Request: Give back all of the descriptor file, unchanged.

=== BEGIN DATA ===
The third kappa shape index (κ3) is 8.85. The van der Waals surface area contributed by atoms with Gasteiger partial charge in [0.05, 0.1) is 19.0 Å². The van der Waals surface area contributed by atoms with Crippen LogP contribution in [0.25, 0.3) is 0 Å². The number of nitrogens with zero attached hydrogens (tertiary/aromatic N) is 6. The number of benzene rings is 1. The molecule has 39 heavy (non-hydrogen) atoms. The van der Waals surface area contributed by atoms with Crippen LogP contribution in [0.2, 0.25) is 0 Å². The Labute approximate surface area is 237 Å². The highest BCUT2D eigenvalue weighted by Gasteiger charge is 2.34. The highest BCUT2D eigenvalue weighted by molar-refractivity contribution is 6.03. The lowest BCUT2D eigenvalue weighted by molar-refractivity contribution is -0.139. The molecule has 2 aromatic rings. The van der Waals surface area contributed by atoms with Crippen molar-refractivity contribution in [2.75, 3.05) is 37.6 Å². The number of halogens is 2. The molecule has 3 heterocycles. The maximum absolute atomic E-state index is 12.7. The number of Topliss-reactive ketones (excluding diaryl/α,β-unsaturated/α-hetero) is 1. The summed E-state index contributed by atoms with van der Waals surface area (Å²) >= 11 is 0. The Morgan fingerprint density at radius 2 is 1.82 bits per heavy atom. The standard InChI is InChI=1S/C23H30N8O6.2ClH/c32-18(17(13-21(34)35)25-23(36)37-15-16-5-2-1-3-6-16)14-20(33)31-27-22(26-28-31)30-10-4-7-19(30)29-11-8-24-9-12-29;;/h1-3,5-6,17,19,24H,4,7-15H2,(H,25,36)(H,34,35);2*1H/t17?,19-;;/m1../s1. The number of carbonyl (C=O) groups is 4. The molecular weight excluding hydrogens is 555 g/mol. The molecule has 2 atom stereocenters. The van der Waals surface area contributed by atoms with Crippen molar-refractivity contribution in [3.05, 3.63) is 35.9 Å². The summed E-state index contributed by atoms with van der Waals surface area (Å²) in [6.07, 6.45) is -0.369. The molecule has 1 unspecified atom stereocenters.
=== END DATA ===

The third kappa shape index (κ3) is 8.85. The van der Waals surface area contributed by atoms with Gasteiger partial charge in [0.05, 0.1) is 19.0 Å². The van der Waals surface area contributed by atoms with Crippen LogP contribution in [0.25, 0.3) is 0 Å². The number of nitrogens with zero attached hydrogens (tertiary/aromatic N) is 6. The number of benzene rings is 1. The molecule has 39 heavy (non-hydrogen) atoms. The van der Waals surface area contributed by atoms with Crippen LogP contribution in [0.2, 0.25) is 0 Å². The Labute approximate surface area is 237 Å². The highest BCUT2D eigenvalue weighted by Gasteiger charge is 2.34. The highest BCUT2D eigenvalue weighted by molar-refractivity contribution is 6.03. The lowest BCUT2D eigenvalue weighted by molar-refractivity contribution is -0.139. The molecule has 2 aromatic rings. The van der Waals surface area contributed by atoms with Crippen molar-refractivity contribution in [2.75, 3.05) is 37.6 Å². The number of halogens is 2. The molecule has 3 heterocycles. The maximum absolute atomic E-state index is 12.7. The number of Topliss-reactive ketones (excluding diaryl/α,β-unsaturated/α-hetero) is 1. The summed E-state index contributed by atoms with van der Waals surface area (Å²) >= 11 is 0. The Morgan fingerprint density at radius 2 is 1.82 bits per heavy atom. The standard InChI is InChI=1S/C23H30N8O6.2ClH/c32-18(17(13-21(34)35)25-23(36)37-15-16-5-2-1-3-6-16)14-20(33)31-27-22(26-28-31)30-10-4-7-19(30)29-11-8-24-9-12-29;;/h1-3,5-6,17,19,24H,4,7-15H2,(H,25,36)(H,34,35);2*1H/t17?,19-;;/m1../s1. The number of carbonyl (C=O) groups is 4. The molecular weight excluding hydrogens is 555 g/mol. The molecule has 2 atom stereocenters. The van der Waals surface area contributed by atoms with Crippen molar-refractivity contribution in [3.05, 3.63) is 35.9 Å². The summed E-state index contributed by atoms with van der Waals surface area (Å²) in [6.07, 6.45) is -0.369. The molecule has 1 unspecified atom stereocenters.